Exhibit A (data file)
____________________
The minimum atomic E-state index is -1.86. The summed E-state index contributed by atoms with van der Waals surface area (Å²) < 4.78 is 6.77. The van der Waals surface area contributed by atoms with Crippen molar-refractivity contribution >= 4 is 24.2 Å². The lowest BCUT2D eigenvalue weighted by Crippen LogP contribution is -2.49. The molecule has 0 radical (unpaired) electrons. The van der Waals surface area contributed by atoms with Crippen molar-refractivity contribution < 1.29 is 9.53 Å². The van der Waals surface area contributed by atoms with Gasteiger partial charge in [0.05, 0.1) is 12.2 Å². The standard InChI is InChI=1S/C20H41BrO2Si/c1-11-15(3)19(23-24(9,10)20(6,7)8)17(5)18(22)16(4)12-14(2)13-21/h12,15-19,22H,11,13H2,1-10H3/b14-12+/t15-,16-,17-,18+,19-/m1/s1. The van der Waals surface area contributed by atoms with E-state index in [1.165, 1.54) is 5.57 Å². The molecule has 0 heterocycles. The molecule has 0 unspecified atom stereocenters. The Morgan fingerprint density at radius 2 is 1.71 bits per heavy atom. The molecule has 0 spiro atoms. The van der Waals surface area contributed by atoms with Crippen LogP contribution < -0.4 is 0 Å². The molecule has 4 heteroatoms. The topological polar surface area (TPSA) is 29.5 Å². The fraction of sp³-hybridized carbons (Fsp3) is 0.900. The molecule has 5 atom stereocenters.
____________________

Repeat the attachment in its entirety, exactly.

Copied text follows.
The minimum atomic E-state index is -1.86. The summed E-state index contributed by atoms with van der Waals surface area (Å²) < 4.78 is 6.77. The van der Waals surface area contributed by atoms with Crippen molar-refractivity contribution >= 4 is 24.2 Å². The lowest BCUT2D eigenvalue weighted by Crippen LogP contribution is -2.49. The molecule has 0 radical (unpaired) electrons. The van der Waals surface area contributed by atoms with Crippen molar-refractivity contribution < 1.29 is 9.53 Å². The van der Waals surface area contributed by atoms with Gasteiger partial charge in [0.05, 0.1) is 12.2 Å². The standard InChI is InChI=1S/C20H41BrO2Si/c1-11-15(3)19(23-24(9,10)20(6,7)8)17(5)18(22)16(4)12-14(2)13-21/h12,15-19,22H,11,13H2,1-10H3/b14-12+/t15-,16-,17-,18+,19-/m1/s1. The van der Waals surface area contributed by atoms with E-state index in [1.165, 1.54) is 5.57 Å². The molecule has 0 heterocycles. The molecule has 0 unspecified atom stereocenters. The Morgan fingerprint density at radius 2 is 1.71 bits per heavy atom. The molecule has 0 spiro atoms. The van der Waals surface area contributed by atoms with Crippen LogP contribution < -0.4 is 0 Å². The molecule has 4 heteroatoms. The topological polar surface area (TPSA) is 29.5 Å². The fraction of sp³-hybridized carbons (Fsp3) is 0.900. The molecule has 5 atom stereocenters.